John, who was calling on behalf of a major Boston area supermarket, thought that perhaps we could help. Frankly, John proved more helpful to me than I was to him.
The Web site, www.materialsexchange.org, states that it "links your business with others that have materials you can use, or can use materials you throw out!" I searched the site for packaging and found a modest listing of burlap bags, plastic bags, and pallets and skids.
Individual states listings
Apparently, as John explained, many states have such programs. The Environmental Protection Agency site offers a link to a state-by-state listing at www.epa.gov/jtr/comm/exchstat.htm.
I found out my state does--the Illinois Industrial Materials Exchange Service’s Web site is www.epa.state.il.us/land/imes. It offers a PDF format download of the latest listings, which gives specifics along with city locations; the document would take up 55 pages if printed. For example, one source offers one ton monthly of 40’’x48’’x0.027’’ HDPE sheets. Another offers 20ꯠ black HDPE beverage pallets weekly.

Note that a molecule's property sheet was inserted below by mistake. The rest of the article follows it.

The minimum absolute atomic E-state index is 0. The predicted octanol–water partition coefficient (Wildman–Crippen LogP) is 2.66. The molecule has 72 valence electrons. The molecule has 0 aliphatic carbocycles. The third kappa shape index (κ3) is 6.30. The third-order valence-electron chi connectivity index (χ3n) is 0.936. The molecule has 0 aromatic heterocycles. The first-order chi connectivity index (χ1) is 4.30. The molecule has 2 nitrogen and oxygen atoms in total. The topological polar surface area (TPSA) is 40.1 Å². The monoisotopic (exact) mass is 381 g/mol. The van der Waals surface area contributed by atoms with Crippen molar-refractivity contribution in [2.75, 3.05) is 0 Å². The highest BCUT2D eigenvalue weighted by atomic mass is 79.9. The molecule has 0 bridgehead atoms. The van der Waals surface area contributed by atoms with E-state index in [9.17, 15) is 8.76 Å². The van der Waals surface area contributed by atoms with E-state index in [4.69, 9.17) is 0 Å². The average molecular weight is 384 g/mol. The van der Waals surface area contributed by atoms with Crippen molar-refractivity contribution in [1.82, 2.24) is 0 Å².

Likely we’ve all heard of food banks. Materials exchanges, in their own environmentally friendly way, also provide a win-win venue. If you weren’t already aware of these kinds of programs, check to see if there’s one near your location. You might find something you can use--or someone to use your packaging leftovers. This may be one of those instances where it’s better to receive than to give. And just maybe I finally helped John after all.